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The Black Notebook


A writer's notebook becomes the key that unlocks memories of a love formed and lost in 1960s Paris.

In the aftermath of Algeria's war of independence, Paris was a city rife with suspicion and barely suppressed violence. Amid this tension, Jean, a young writer adrift, met and fell for Dannie, an enigmatic woman fleeing a troubled past. A half century later, with his old black notebook as a guide, he retraces this fateful period in his life, recounting how, through Dannie, he became mixed up with a group of unsavory characters connected by a shadowy crime. Soon Jean, too, was a person of interest to the detective pursuing their case--a detective who would prove instrumental in revealing Dannie's darkest secret.

The Black Notebook bears all the hallmarks of this Nobel Prize–winning literary master's unsettling and intensely atmospheric style, rendered in English by acclaimed translator Mark Polizzotti (Suspended Sentences). Once again, Modiano invites us into his unique world, a Paris infused with melancholy, uncertain danger, and the fading echoes of lost love.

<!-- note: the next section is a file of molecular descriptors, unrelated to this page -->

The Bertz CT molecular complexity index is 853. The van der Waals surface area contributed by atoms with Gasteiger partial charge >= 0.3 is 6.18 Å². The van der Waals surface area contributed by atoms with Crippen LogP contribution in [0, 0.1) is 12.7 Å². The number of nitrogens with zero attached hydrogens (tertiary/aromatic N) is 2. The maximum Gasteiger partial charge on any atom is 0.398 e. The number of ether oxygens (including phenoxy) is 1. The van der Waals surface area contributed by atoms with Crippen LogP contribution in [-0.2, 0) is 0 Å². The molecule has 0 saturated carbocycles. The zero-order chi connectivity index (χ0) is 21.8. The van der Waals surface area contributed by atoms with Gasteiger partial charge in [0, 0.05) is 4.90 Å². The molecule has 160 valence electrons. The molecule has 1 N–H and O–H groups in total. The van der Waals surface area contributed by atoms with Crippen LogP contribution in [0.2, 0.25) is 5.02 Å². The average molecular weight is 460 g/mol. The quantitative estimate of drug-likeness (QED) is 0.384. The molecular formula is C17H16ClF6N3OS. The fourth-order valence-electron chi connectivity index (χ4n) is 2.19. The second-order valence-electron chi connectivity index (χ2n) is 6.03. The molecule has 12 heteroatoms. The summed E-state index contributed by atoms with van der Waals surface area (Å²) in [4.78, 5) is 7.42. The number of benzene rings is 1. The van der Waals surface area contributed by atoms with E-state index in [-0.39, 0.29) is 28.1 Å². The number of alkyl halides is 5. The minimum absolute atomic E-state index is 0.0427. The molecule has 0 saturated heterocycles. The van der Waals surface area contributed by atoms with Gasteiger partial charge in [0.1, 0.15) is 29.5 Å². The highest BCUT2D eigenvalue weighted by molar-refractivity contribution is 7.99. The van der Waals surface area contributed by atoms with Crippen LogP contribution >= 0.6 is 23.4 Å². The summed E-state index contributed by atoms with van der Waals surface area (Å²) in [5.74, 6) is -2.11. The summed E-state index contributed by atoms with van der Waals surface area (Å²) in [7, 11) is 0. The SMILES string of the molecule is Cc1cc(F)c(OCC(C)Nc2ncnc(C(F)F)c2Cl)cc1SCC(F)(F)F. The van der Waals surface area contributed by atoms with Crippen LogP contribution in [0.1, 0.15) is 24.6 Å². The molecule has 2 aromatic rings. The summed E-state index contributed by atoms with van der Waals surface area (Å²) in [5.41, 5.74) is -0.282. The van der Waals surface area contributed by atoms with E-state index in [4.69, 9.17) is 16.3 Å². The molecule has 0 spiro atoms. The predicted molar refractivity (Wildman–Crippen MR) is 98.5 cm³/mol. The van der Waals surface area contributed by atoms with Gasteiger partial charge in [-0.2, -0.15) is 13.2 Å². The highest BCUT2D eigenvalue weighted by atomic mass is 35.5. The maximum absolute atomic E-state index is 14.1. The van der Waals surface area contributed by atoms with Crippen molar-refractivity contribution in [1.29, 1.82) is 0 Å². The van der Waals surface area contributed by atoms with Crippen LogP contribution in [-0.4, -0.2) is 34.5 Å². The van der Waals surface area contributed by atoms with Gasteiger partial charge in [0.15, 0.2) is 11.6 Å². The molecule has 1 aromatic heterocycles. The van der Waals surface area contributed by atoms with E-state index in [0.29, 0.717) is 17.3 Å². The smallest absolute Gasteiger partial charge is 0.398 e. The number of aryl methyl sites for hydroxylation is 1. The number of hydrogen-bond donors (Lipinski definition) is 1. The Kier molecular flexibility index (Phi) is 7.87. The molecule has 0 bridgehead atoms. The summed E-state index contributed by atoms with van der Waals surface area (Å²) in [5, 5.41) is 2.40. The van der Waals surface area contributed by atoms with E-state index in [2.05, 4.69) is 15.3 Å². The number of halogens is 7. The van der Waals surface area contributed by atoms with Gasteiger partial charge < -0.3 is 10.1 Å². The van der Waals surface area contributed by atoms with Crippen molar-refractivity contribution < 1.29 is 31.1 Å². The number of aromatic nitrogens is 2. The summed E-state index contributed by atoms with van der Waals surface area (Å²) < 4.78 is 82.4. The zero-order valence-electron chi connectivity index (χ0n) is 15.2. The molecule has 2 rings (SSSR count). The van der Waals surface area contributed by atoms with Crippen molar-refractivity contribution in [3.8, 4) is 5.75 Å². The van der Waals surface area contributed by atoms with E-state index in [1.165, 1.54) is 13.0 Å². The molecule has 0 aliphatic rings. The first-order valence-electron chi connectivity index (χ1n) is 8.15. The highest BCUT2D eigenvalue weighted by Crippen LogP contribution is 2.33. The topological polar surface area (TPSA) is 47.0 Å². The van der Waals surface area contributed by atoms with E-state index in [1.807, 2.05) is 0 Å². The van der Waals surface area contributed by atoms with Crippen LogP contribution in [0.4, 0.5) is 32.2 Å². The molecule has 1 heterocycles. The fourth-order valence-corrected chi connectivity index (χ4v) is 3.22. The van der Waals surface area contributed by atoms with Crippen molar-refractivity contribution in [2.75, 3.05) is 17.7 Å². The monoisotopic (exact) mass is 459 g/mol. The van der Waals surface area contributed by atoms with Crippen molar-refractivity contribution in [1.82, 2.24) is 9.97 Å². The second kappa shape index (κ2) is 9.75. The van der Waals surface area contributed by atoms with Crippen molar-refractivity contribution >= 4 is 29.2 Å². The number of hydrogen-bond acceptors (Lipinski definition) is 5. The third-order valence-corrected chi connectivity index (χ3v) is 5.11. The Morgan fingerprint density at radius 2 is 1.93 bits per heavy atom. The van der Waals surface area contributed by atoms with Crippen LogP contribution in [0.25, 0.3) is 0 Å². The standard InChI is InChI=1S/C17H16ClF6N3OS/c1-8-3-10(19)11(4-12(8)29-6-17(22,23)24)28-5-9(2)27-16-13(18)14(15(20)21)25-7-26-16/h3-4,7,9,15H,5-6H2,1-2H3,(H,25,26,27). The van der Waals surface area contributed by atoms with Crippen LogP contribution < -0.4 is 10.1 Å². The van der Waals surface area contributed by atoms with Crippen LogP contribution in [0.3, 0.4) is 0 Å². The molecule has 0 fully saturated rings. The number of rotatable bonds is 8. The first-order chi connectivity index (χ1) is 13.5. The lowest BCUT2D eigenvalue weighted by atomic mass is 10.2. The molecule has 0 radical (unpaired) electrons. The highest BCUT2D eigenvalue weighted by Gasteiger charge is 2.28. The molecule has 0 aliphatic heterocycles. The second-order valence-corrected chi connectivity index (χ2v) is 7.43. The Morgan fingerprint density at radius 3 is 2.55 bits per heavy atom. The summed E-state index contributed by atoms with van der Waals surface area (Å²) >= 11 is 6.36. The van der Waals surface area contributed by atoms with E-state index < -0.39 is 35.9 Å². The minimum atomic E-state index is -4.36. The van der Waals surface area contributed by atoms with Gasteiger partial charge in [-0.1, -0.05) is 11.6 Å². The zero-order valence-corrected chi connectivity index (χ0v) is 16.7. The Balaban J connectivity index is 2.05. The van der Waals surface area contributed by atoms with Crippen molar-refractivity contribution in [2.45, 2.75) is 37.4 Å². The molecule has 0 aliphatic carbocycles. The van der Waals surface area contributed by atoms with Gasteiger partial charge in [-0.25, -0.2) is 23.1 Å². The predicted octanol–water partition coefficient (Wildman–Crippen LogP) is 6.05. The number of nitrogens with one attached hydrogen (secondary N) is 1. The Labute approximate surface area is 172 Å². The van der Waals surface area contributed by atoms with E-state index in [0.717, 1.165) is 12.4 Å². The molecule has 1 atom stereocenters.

"1960s Paris, a mysterious girl, a group of shady characters, danger ... Modiano's folklore is set out from the beginning ... and sheer magic follows once more." — Vogue

"The prose — elliptical, muted, eloquent — falls on the reader like an enchantment ... No one is currently writing such beautiful tales of loss, melancholy, and remembrance." — Independent

"Sublime ... [A] magnificent novel that reawakens days long past, illuminating them with a dazzling light." — Elle (France)

"Never before has Modiano written a novel as lyrical as this ... Both carefully wrought and superbly fluid, sustained by pure poetry." — Le Monde

"A compelling existential quasi-mystery ... A powerful examination of individual guilt and responsibility." — Toronto Star

"Every bit as absorbing and beguiling as anything else Modiano has written ... Awash in a seductive atmosphere." — Electric Literature

"A short but potent novel that's as elegant as Claude Rains and as sinister as Peter Lorre ... It's good that American publishers are catching up to Modiano's recent works ... An atmospheric, smoky, sepia-toned whodunit." — Kirkus Reviews

"Classic Modiano sure to engage sophisticated readers, yet the noir sensibility and hint of crime could attract a larger audience." — Library Journal


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